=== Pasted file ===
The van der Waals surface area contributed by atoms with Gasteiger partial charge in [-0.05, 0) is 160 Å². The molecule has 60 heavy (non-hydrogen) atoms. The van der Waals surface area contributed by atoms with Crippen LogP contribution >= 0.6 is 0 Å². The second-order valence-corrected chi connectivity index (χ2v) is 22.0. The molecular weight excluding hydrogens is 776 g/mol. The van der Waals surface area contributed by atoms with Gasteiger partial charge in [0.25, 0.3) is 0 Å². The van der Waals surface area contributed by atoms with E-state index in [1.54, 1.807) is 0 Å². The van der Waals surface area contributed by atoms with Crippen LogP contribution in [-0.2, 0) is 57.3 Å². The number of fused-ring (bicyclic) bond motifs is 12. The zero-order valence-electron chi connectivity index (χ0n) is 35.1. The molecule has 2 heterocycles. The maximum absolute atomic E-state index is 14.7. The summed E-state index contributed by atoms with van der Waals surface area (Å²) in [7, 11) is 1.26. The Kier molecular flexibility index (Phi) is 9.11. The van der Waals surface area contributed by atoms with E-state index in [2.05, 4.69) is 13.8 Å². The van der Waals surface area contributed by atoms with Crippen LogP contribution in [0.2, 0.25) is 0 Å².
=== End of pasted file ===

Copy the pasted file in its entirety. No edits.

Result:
The van der Waals surface area contributed by atoms with Gasteiger partial charge in [-0.05, 0) is 160 Å². The molecule has 60 heavy (non-hydrogen) atoms. The van der Waals surface area contributed by atoms with Crippen LogP contribution >= 0.6 is 0 Å². The second-order valence-corrected chi connectivity index (χ2v) is 22.0. The molecular weight excluding hydrogens is 776 g/mol. The van der Waals surface area contributed by atoms with Gasteiger partial charge in [0.25, 0.3) is 0 Å². The van der Waals surface area contributed by atoms with E-state index in [1.54, 1.807) is 0 Å². The van der Waals surface area contributed by atoms with Crippen LogP contribution in [-0.2, 0) is 57.3 Å². The number of fused-ring (bicyclic) bond motifs is 12. The zero-order valence-electron chi connectivity index (χ0n) is 35.1. The molecule has 2 heterocycles. The maximum absolute atomic E-state index is 14.7. The summed E-state index contributed by atoms with van der Waals surface area (Å²) in [7, 11) is 1.26. The Kier molecular flexibility index (Phi) is 9.11. The van der Waals surface area contributed by atoms with E-state index in [2.05, 4.69) is 13.8 Å². The van der Waals surface area contributed by atoms with Crippen LogP contribution in [0.2, 0.25) is 0 Å².